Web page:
no detectable increase in oral cancer rates. improvement in cardiovascular health. tobacco-related mortality in sweden is among the lowest in the developed world. why? every member of this congress should ask: why? because the sponsors of this bill have said, this is what we're trying to do in the united states. so how did sweden do it? well, it's very simple, mr. chairman -- mr. president. sweden did it by allowing these products to come to market. as a matter of fact, swedish smokeless snoose is currently on the market in the united states. i'm not going to tell you the market share is big but i can tell you this, the risk of death or disease is less than 2%. but under h.r. 1256, which the senate may or may not adopt this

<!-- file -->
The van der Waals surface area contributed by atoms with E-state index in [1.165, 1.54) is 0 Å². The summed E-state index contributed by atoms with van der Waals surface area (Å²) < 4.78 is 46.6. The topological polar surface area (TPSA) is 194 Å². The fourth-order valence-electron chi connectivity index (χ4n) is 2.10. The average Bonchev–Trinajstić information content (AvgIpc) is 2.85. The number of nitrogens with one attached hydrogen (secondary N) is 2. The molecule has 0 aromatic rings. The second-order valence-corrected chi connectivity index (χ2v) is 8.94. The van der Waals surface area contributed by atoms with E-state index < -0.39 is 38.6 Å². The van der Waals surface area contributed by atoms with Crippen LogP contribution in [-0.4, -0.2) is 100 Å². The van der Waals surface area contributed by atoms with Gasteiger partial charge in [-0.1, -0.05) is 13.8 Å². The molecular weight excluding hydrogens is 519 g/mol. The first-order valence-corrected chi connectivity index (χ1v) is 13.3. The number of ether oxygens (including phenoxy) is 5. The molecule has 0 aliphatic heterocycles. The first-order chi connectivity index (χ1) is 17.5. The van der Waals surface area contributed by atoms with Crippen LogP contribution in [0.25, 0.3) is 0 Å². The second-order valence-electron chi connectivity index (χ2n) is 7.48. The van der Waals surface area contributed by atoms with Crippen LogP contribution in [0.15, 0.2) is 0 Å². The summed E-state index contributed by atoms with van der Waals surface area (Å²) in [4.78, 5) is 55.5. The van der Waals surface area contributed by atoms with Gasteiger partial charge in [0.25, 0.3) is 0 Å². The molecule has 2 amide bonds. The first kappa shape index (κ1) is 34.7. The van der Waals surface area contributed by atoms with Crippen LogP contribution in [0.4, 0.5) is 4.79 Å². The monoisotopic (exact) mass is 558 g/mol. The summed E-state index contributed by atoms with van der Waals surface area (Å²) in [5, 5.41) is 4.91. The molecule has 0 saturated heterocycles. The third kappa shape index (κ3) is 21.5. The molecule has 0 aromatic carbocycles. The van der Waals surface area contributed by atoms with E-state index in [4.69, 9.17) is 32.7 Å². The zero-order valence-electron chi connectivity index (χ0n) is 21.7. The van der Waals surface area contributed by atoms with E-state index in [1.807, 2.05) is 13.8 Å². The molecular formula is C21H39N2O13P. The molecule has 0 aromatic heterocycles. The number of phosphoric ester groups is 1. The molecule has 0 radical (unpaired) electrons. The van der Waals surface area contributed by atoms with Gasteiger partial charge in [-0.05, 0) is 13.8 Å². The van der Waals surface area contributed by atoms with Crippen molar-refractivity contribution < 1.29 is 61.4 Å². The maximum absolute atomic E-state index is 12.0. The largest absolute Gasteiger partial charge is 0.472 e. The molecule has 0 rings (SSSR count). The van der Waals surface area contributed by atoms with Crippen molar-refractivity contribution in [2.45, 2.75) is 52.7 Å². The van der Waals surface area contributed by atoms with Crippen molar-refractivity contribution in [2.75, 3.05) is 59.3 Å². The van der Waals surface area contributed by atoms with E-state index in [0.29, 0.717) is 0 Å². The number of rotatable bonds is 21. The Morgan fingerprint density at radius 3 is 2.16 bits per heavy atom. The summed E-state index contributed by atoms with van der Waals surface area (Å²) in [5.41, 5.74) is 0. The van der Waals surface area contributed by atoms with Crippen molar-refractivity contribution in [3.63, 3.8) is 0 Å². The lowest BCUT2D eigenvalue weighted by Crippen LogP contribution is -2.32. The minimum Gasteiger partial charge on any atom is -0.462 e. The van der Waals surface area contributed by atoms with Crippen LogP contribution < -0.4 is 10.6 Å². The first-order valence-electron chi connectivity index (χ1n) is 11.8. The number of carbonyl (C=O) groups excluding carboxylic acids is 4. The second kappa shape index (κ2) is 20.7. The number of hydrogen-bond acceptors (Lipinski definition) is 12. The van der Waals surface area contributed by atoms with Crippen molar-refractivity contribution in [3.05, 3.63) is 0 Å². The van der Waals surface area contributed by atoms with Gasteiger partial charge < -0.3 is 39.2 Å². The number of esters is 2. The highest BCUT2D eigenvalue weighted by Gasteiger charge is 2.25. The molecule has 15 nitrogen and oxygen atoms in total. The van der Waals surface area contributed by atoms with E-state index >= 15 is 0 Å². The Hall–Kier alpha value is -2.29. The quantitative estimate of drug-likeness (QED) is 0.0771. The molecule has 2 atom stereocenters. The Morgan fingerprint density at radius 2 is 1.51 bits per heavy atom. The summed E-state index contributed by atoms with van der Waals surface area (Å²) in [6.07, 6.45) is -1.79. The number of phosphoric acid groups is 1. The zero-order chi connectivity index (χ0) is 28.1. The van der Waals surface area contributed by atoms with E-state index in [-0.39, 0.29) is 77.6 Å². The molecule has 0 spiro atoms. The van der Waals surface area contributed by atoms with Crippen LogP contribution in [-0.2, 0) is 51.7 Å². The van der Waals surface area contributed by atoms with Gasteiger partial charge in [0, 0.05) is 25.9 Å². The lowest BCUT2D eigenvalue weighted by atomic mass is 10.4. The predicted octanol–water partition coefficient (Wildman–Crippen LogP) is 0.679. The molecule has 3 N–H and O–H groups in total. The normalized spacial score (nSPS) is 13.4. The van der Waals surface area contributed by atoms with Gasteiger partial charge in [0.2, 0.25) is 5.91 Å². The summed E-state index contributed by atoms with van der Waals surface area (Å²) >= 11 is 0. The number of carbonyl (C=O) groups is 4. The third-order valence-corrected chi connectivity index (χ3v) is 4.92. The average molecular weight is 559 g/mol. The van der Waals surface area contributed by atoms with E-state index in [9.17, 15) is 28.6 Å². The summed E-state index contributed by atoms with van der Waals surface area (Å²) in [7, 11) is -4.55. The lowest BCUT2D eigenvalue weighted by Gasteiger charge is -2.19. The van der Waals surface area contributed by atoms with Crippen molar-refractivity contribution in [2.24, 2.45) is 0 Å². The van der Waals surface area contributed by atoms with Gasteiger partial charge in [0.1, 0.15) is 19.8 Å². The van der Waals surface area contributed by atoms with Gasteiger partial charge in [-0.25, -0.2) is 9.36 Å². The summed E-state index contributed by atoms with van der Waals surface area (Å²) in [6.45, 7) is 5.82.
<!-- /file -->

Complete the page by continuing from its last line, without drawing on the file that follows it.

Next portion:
afternoon, what we would do is we would eliminate swedish snoose and we would lock smokers into the categories that are currently on the market. all because of an arbitrary february 2007 date because somebody was too lazy to change the bill. think about that. that we would take something that sweden found over 25 years had been an incentive get people f of cigarettes and move towards other products to the degree -- to the degree that in sweden they had a decline in lung cancer. they had no detectable increase in oral cancer. they had an improvement in cardiovascular health. the tobacco-related mortality in sweden among the lowest in the developing world. why is that? because the authors of h.r. 1256 suggest that new product innovation can happen.